Student designers at Newcastle College have impressed waste industry professionals with their ideas for reusable products after being challenged to become environmentally aware of their work.
The 28 learners studying for a National Diploma in 3D Design were challenged by Durham-based Premier Waste Management to construct sustainable design products out of recyclable materials that solve recycling problems, in a competition to determine which designs are best for the environment and will protect the planet in the future.
As part of the ‘Re-Think’ module – inspired by British furniture and lighting designer Tom Dixon, students from the college’s School of Art and Design presented their initial ideas to Tony Hitchens from Premier who provided ‘real-life’ industry feedback on the worth of each idea in terms of its environmental impact and marketability.
A diverse range of designs were presented such as emergency housing for disaster-stricken countries built entirely out of recycled materials, furniture made from recycled tyres, solar powered LED lights, glass bottles that are melted in the middle for increased stackability that can also be turned into iPod speakers, as well as designs for bookshelves made entirely out of books, lighting made from plastic bottles and recycling tin cans, metal cutlery and keys to make a range of homewares and novelty items.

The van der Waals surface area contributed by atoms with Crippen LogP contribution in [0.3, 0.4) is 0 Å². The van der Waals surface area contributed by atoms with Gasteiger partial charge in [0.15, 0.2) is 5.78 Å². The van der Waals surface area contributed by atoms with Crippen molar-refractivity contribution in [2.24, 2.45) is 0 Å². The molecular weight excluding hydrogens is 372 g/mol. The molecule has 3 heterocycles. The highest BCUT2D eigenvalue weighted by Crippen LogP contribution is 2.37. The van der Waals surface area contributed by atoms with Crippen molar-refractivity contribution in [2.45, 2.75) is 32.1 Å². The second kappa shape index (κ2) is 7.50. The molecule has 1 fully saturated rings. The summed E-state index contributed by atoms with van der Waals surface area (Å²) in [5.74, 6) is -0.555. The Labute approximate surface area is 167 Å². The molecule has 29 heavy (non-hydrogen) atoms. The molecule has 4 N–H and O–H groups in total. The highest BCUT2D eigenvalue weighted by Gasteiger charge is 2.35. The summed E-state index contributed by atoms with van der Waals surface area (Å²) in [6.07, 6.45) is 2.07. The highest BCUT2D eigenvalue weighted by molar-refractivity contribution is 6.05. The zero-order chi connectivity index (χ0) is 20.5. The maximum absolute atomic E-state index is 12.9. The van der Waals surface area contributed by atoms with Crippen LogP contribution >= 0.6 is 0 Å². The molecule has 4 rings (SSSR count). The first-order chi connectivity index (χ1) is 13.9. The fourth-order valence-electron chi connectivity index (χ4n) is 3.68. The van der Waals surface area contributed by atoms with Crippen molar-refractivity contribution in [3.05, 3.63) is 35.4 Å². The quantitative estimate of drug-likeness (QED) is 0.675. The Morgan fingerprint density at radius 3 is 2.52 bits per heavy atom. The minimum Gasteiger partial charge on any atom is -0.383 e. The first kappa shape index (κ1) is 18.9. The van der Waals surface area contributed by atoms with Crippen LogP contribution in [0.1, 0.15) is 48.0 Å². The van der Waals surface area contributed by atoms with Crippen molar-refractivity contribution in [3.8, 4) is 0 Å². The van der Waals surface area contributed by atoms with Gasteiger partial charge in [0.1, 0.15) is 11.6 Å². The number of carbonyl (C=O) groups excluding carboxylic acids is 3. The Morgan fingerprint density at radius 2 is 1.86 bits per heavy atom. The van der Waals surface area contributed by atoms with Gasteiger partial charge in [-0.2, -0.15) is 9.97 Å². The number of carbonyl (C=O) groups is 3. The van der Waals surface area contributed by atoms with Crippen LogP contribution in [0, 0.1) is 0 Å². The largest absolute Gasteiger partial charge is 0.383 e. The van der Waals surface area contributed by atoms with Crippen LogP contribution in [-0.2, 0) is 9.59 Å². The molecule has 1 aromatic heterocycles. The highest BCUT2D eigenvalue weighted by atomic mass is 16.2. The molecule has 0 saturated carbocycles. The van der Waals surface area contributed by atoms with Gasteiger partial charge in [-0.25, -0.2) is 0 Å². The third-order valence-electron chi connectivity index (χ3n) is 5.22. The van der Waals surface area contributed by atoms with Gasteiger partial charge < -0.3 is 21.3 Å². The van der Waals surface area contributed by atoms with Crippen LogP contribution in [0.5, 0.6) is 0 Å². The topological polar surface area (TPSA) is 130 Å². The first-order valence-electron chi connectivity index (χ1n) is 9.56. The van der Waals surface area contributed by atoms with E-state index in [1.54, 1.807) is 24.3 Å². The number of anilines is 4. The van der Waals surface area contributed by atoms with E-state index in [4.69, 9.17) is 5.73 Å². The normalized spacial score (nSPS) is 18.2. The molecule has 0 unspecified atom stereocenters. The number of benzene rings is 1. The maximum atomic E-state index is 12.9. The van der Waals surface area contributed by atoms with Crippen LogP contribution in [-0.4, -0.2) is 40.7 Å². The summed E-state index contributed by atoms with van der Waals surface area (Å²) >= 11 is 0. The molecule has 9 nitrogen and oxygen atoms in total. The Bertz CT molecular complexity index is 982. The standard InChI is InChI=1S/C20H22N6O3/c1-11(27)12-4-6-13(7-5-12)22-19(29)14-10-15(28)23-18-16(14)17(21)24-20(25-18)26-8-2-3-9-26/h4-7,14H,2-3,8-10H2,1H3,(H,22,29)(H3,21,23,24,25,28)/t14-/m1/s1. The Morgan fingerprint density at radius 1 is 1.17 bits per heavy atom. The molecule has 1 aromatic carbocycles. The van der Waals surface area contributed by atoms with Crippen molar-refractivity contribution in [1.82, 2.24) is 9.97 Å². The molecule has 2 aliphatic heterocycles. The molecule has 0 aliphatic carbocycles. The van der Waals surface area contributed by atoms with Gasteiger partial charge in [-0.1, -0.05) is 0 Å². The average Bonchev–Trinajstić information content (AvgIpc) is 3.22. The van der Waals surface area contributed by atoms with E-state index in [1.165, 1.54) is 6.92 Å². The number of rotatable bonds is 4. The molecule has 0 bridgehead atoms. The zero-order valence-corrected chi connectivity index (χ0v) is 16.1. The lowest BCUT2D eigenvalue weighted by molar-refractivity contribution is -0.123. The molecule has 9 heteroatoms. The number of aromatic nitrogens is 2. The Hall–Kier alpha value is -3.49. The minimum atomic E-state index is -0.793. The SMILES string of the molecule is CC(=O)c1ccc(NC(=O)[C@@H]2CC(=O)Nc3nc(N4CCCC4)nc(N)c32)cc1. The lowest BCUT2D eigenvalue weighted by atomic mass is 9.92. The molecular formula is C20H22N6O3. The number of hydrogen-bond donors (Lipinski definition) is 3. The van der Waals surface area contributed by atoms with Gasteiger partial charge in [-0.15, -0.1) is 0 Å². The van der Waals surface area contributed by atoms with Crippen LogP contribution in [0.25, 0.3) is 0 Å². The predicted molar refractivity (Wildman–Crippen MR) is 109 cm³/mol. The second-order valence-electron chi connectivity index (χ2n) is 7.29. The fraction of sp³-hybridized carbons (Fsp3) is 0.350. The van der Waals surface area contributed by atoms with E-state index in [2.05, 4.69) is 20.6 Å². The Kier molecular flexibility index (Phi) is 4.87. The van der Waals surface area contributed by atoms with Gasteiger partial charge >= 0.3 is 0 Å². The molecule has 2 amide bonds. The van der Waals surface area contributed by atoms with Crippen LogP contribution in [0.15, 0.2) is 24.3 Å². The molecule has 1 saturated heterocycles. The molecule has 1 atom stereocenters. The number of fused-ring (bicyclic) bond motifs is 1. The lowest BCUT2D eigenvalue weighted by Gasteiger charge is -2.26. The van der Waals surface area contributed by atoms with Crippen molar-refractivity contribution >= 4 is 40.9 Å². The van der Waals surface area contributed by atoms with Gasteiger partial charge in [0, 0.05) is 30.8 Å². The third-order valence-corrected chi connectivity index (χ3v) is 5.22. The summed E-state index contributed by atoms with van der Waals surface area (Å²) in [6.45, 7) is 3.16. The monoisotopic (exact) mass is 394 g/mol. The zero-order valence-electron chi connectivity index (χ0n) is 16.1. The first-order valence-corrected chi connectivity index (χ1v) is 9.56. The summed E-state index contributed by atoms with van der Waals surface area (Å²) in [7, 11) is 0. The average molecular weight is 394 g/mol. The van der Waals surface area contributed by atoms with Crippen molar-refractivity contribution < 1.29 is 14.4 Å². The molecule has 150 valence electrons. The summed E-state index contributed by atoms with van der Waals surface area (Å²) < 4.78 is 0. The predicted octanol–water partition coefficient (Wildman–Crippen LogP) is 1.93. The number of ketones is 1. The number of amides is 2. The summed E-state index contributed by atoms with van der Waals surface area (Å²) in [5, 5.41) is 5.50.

Each Student will now have just two weeks to use the feedback to research and prepare their final idea, before they re-present to Premier and showcase their finished creations at a public exhibition planned for December, where Premier will judge and award the winning design with £500.
Tony Hitchens, Head of Marketing at Premier Waste Management, added: "I was most impressed by the students’ passion that was born out of their research into the global waste crisis. This was echoed in the creativity of their designs and it was great to see them taking their environmental responsibility so seriously, as they prepare to take their final ideas forward.
"As a company, Premier is always looking for new ways to combat waste and increase recycling. By working in partnership with Newcastle College we are raising awareness of the damage that waste and carbon emissions is doing to the planet, as well as educating the next generation of designers at the very start of their careers about the sustainability of their products, which must help to reduce, reuse and recycle waste in a closed loop." Simon Bolam, Tutor at Newcastle College’s School of Art and Design, said: "This is a fantastic live brief which really challenges the students to think about design and the impact it has on the world around them. The quality of the work the students have produced is excellent. They have worked incredibly hard and the experience will help to prepare them in the future."